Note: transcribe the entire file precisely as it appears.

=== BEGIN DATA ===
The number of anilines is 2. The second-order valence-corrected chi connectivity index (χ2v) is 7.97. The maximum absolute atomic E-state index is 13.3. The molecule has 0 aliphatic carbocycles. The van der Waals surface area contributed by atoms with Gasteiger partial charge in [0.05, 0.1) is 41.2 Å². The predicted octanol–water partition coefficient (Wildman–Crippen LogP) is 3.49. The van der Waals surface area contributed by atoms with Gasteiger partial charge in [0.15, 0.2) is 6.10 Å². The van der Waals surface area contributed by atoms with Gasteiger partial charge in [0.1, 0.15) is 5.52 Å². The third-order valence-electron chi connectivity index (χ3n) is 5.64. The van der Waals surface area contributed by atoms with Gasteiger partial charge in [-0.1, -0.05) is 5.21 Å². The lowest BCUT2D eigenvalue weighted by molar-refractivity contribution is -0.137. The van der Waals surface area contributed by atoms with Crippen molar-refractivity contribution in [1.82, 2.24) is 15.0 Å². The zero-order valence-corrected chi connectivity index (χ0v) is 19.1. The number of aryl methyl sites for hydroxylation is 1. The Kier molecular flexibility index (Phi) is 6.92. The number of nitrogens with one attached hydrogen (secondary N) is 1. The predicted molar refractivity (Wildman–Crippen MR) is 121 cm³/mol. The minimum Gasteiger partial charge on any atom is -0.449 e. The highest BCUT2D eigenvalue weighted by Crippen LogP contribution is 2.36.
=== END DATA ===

The number of anilines is 2. The second-order valence-corrected chi connectivity index (χ2v) is 7.97. The maximum absolute atomic E-state index is 13.3. The molecule has 0 aliphatic carbocycles. The van der Waals surface area contributed by atoms with Gasteiger partial charge in [0.05, 0.1) is 41.2 Å². The predicted octanol–water partition coefficient (Wildman–Crippen LogP) is 3.49. The van der Waals surface area contributed by atoms with Gasteiger partial charge in [0.15, 0.2) is 6.10 Å². The van der Waals surface area contributed by atoms with Gasteiger partial charge in [0.1, 0.15) is 5.52 Å². The third-order valence-electron chi connectivity index (χ3n) is 5.64. The van der Waals surface area contributed by atoms with Gasteiger partial charge in [-0.1, -0.05) is 5.21 Å². The lowest BCUT2D eigenvalue weighted by molar-refractivity contribution is -0.137. The van der Waals surface area contributed by atoms with Crippen molar-refractivity contribution in [1.82, 2.24) is 15.0 Å². The zero-order valence-corrected chi connectivity index (χ0v) is 19.1. The number of aryl methyl sites for hydroxylation is 1. The Kier molecular flexibility index (Phi) is 6.92. The number of nitrogens with one attached hydrogen (secondary N) is 1. The predicted molar refractivity (Wildman–Crippen MR) is 121 cm³/mol. The minimum Gasteiger partial charge on any atom is -0.449 e. The highest BCUT2D eigenvalue weighted by Crippen LogP contribution is 2.36.